Welcome to the Sexual Harassment Awareness and Prevention research guide. This guide is for anyone in the Adelphi community looking for information on sexual harassment and/or sexual violence. It provides resources for conducting scholarly research on the topic as as well as links to Adelphi University, local, state, and national resources for awareness and prevention of sexual harassment and sexual violence. It also includes links for reporting and support for anyone who has experienced sexual harassment/sexual violence, sex-based discrimination or retaliation.
It is unlawful to harass a person (an applicant or employee) because of that person's sex. Harassment can include "sexual harassment" or unwelcome sexual advances, requests for sexual favors, and other verbal or physical harassment of a sexual nature.
Harassment does not have to be of a sexual nature, however, and can include offensive remarks about a person's sex. For example, it is illegal to harass a woman by making offensive comments about women in general.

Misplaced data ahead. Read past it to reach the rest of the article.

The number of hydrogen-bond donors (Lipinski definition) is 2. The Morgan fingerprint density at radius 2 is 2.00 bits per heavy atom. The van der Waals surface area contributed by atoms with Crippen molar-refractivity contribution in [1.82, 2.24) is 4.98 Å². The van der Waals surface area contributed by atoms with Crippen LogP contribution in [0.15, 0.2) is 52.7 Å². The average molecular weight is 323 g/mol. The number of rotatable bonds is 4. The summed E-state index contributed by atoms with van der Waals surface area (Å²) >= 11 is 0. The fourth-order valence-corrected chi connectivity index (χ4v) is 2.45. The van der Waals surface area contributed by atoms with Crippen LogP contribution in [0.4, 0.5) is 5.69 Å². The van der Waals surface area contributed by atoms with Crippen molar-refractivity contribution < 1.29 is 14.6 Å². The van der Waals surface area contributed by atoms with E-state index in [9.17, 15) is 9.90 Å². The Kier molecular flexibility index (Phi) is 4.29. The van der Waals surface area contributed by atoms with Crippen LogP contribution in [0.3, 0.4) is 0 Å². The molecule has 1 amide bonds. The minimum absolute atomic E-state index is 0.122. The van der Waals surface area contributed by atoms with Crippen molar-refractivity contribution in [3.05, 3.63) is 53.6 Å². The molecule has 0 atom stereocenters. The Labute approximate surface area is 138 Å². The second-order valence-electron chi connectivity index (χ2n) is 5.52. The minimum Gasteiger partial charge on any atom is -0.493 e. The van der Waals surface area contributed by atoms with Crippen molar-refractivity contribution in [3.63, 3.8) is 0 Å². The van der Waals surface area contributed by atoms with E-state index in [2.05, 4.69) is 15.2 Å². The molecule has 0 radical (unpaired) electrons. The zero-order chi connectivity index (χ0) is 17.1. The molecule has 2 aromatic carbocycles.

Both victim and the harasser can be either a woman or a man, and the victim and harasser can be the same sex.
Although the law doesn't prohibit simple teasing, offhand comments, or isolated incidents that are not very serious, harassment is illegal when it is so frequent or severe that it creates a hostile or offensive work environment or when it results in an adverse employment decision (such as the victim being fired or demoted).
The harasser can be the victim's supervisor, a supervisor in another area, a co-worker, or someone who is not an employee of the employer, such as a client or customer.
From the U. S. Department of Education Office for Civil Rights: